The Connection Between Diabetes, Heart Disease, And Stroke

The Connection Between Diabetes, Heart Disease, And Stroke

Aaron contacted TheDiabetesCouncil with some questions related to diabetes and heart disease. Aaron is 57 years old. He has had Type 2 diabetes for 12 years. Aaron visited his doctor related to swelling in his ankles and feet, shortness of breath, and weight gain. After some tests, the doctor informed him that on top of his Type 2 diabetes, he now has congestive heart failure. He was now wondering why did he have heart disease now and was it because of his diabetes? In order to help Aaron and other people with diabetes understand the connection between diabetes and heart disease and how to prevent it, we decided to look into the specific link between the two diseases. What is the connection between diabetes and heart disease? According to the American Heart Association, there exist a relationship between cardiovascular disease and diabetes: 68% percent of people with diabetes who are aged 65 and older die from heart disease and 16% die of a stroke. People with diabetes are more likely to die from a heart disease than those without diabetes. The National Institute of Health states the following for people with diabetes: They have additional causes of heart disease They are at higher risk of heart disease than those who do not have diabetes They may develop heart disease at a younger age Risk assessment must take into account the major risk factors (cigarette smoking, elevated blood pressure, abnormal serum lipids and lipoproteins, and hyperglycemia) and predisposing risk factors (excess body weight and abdominal obesity, physical inactivity, and family history of CVD). Identification of risk factors is a major first step for developing a plan for risk reduction in persons with diabetes. – Scott M. Grundy et al, Diabetes and Cardiovascular Disease In two words, the conn Continue reading >>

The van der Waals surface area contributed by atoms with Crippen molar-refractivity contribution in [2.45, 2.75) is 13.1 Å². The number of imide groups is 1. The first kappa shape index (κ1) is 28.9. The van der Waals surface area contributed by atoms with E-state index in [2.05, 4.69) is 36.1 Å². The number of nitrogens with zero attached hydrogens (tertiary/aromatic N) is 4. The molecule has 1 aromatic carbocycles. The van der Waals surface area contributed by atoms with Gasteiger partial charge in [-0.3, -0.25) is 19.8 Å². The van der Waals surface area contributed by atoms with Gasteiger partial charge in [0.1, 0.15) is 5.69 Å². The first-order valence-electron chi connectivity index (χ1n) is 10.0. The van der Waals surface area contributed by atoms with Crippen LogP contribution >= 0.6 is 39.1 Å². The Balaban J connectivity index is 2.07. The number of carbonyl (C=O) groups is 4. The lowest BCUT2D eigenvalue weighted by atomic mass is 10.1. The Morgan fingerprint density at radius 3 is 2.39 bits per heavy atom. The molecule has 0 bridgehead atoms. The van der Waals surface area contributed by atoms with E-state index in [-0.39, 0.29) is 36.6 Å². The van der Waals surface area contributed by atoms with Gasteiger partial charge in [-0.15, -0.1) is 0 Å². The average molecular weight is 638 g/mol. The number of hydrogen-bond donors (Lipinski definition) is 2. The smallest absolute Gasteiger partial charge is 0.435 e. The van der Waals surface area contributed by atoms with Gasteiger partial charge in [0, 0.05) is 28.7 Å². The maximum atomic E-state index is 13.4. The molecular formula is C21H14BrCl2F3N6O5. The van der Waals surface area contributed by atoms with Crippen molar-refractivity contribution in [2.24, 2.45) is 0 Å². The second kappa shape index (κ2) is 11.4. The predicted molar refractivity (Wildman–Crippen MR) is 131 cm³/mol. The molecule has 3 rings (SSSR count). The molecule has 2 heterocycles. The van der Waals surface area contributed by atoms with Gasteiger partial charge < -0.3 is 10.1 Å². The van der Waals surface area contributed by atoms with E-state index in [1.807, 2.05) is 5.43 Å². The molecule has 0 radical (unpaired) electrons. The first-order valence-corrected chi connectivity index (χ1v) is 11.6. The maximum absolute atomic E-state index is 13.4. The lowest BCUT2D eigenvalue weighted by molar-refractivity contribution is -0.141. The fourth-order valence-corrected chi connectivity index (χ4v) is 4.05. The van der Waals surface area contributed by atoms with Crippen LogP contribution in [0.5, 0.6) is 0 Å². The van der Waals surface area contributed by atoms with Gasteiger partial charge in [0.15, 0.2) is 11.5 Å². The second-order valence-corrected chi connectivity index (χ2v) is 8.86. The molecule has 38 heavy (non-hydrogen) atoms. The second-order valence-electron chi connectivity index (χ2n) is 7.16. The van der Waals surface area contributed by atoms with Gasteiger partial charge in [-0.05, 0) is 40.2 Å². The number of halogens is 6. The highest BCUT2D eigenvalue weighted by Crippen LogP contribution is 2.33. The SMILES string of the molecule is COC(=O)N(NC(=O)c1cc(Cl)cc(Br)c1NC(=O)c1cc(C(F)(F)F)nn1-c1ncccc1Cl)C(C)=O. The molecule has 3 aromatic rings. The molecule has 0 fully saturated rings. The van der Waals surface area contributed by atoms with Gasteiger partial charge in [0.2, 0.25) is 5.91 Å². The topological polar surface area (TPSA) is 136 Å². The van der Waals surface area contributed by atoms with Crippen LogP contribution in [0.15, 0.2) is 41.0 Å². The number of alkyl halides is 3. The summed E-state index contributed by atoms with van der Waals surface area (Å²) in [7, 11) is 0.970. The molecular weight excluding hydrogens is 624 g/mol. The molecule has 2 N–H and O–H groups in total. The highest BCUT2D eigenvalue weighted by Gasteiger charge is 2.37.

Insulin Resistance: Risk Factor For Heart Disease And Diabetes

Insulin Resistance: Risk Factor For Heart Disease And Diabetes

MORE Insulin resistance is a metabolic disorder that occurs when the body's cells cannot properly intake insulin. Insulin, which is produced in the pancreas, is a hormone that helps the body use energy from blood glucose, or blood sugar from digested food, according to the National Institute of Diabetes and Digestive and Kidney Diseases. "Think of insulin as the key that unlocks the door to their cells. That door needs to be opened in order for glucose to exit the blood into the cell," said Kimber Stanhope, a nutrition research scientist at the University of California at Davis. When people are insulin resistant, their pancreas, which acts as the locksmith of sorts, is still making those "keys," but the locks — the receptors on cells that take in blood sugar — aren't working as well as they should, Stanhope said. That’s a problem because insulin doesn't just play a role in helping the body use blood sugar as fuel; it's critical for many other bodily processes as well. Being insulin resistant can put people on the path towards developing Type 2 diabetes, and is the single best predictor of who will develop diabetes 10 or 20 years down the line. Once someone is pre-diabetic or diabetic, the pancreas simply can't produce enough insulin to make the cells sufficiently take up glucose and blood sugar levels rise. Insulin resistance also raises the risk of other disorders, such as heart disease. More than 50 million Americans have metabolic disorders that include insulin resistance, according to the American Heart Association. The condition occurs in more than 50 percent of obese children, according to a 2006 study published in the journal Diabetes Care. Causes One of the primary causes of insulin resistance is excess body fat, Stanhope said. "Nearly everybody that is ov Continue reading >>